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Maureen was in her late 50’s when she came to see us. 

She was exhausted from trying for over 2 years on her own to get somewhere with her Canadian Pension Plan - Disability (CPP-D) application. Every time she addressed one reason for denial they seemed to come up with something else she had to deal with. Time wasn’t on her side. She was finding her disabilities more and more difficult to deal with and no  income was making life very difficult for Maureen. When she came to see us she had an 1-inch thick file from CPP-D of their evidence that we had to read through, plus everything that we'd received and discussed with Maureen in order to decide if we could help her and what was the best course of action to take.

This type of case needs to be broken down into steps to follow. In Maureen’s case they were denying her on two grounds: not enough recent employment hours and medical reasons. We had to deal with employment hours first. With some digging through the evidence and checking the legislation, etc. we put forward a strong case in her favour and this step was won. We were now on to the more difficult step the medical evidence, and Maureen’s didn’t look good. We were deep into appeal levels and extensions with this case and getting nowhere fast. Her family doctor was very supportive, but  was not the original family doctor. Also, there were reports from specialists from soon after she had to leave work that were not at all supportive to her case. These reports were the medical evidence they were using because it had to match up to her last work period. The new medical evidence didn’t count for her appeals.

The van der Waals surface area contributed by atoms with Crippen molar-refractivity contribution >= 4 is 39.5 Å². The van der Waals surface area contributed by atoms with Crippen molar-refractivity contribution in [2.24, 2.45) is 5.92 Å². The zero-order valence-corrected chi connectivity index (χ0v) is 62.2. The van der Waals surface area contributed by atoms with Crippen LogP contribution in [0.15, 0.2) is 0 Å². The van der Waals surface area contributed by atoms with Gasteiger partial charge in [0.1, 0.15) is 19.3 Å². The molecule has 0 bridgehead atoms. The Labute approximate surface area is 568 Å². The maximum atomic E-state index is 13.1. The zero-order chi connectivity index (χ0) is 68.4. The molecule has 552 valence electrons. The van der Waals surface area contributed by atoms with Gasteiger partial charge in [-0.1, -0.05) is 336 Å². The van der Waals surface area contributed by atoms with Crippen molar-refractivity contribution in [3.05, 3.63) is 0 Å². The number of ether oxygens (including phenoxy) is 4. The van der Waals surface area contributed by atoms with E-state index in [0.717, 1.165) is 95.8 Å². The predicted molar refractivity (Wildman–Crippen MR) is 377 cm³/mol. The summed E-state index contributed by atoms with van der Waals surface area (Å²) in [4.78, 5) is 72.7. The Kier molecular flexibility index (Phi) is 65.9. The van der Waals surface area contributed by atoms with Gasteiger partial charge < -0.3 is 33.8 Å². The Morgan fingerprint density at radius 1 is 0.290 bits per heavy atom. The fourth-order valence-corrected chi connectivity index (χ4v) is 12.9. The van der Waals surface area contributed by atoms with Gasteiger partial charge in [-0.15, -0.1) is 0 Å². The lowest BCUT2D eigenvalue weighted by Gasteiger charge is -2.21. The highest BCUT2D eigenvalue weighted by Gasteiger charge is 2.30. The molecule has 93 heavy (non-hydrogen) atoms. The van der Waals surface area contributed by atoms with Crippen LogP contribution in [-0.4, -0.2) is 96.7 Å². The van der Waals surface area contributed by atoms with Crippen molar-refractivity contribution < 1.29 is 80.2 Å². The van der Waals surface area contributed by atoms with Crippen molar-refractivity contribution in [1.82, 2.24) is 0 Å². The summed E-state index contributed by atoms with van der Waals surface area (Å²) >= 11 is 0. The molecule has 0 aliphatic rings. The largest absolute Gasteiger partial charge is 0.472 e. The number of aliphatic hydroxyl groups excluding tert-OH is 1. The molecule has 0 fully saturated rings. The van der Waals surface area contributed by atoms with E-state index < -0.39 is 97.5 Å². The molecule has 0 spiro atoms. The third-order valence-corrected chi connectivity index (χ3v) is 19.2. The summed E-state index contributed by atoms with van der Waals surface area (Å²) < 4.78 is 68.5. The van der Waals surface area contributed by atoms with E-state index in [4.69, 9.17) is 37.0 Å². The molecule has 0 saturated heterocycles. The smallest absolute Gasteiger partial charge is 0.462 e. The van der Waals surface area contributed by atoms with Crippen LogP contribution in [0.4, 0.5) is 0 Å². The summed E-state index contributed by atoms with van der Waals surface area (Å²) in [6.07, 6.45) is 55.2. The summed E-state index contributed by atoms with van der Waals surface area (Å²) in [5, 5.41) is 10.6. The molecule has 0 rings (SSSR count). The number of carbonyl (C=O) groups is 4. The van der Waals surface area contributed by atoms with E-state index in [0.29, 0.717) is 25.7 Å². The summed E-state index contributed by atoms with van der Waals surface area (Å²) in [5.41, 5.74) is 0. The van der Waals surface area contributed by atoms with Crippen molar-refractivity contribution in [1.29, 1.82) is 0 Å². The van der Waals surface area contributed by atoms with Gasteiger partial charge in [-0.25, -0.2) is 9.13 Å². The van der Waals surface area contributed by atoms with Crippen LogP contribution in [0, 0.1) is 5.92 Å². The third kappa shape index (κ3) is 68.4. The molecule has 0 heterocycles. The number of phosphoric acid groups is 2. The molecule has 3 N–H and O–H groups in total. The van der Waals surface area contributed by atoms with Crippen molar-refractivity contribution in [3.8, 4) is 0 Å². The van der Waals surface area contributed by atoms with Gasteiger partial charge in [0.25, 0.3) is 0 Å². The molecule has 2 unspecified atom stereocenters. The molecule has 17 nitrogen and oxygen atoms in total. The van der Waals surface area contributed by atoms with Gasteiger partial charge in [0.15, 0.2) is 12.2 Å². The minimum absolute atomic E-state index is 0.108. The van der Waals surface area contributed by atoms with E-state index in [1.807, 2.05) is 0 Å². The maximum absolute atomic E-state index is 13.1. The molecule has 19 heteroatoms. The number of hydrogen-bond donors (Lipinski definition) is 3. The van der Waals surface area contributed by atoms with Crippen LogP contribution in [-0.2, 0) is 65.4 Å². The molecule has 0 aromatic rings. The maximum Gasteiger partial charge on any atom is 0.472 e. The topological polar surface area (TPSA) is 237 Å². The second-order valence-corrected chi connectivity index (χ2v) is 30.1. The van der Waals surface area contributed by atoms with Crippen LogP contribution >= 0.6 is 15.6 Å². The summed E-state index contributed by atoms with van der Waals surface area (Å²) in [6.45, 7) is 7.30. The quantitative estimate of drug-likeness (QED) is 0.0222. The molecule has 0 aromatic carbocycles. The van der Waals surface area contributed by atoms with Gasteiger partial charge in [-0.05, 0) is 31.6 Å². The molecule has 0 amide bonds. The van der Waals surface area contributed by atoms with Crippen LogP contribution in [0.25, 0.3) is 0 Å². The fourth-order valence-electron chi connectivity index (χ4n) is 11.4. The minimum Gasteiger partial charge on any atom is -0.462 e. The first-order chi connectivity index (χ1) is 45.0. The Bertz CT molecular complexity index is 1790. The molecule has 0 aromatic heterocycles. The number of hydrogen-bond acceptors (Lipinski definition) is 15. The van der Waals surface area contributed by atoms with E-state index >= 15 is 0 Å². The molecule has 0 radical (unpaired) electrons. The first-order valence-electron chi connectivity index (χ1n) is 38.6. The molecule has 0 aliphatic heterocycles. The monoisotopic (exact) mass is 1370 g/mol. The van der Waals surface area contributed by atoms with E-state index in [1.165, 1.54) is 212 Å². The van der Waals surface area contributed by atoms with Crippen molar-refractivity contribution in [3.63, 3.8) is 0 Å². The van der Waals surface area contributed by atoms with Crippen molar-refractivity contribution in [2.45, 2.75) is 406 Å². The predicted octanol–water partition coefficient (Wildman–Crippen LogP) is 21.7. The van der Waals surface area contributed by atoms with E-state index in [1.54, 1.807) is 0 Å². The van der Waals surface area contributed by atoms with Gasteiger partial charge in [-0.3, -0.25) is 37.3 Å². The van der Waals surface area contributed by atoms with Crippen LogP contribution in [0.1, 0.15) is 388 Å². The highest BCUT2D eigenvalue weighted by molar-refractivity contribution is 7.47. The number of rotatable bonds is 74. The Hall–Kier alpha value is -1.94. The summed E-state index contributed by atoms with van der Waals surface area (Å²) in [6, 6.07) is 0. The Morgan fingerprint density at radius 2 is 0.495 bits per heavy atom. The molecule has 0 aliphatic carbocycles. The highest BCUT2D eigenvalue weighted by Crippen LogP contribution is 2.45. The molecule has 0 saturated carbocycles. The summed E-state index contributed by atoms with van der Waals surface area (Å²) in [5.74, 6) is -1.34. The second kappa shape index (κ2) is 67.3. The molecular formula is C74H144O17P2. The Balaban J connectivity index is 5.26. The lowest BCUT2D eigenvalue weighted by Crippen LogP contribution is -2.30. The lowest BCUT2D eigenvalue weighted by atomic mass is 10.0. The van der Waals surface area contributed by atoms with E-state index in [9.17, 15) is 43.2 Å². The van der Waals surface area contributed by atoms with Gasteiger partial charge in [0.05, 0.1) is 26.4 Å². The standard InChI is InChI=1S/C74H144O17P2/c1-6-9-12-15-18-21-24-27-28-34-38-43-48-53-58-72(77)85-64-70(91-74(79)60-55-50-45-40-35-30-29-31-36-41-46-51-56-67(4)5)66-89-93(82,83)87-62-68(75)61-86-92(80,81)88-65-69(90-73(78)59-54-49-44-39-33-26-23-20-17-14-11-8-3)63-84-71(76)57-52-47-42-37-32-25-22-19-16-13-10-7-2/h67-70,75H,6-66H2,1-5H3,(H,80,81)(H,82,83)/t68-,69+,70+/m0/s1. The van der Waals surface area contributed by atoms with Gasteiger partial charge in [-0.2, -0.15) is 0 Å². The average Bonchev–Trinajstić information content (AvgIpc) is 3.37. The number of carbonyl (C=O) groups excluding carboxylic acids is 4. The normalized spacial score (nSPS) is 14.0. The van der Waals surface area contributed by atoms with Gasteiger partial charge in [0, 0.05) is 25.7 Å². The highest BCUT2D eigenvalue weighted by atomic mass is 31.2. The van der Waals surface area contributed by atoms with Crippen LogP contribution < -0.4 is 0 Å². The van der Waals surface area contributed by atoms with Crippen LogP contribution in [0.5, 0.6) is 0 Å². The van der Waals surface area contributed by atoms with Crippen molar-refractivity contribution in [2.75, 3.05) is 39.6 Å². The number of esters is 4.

We worked on Maureen’s case for about 3 years including appeals, trying to brainstorm ideas to get around the medical evidence that was not supportive, and getting the CPP-D folks to concentrate on the strong medical support. This was a really tough case. We nearly gave up, and were running out of options. We had one last option and that was to request an opportunity to appear in person before an appeal panel in Burnaby.  Maureen, her daughter, 8 year old grand-daughter and an Advocate appeared before the panel to explain her case in person. Her daughter and grand-daughter gave evidence of how much Maureen couldn’t do now. She relies on them, seldom goes out anywhere, and is in pain. Being there in person the panel could also see how she was and would not be able to work.

This was what had been needed, the in person appearance with her family tipped the scale in her favour. Maureen finally is now receiving her CPP-D after a long battle that took nearly 5 years to win.    


As narrated by Ellen Silvergieter, Advocacy Office Director. To preserve the privacy of our client, name(s) have been changed.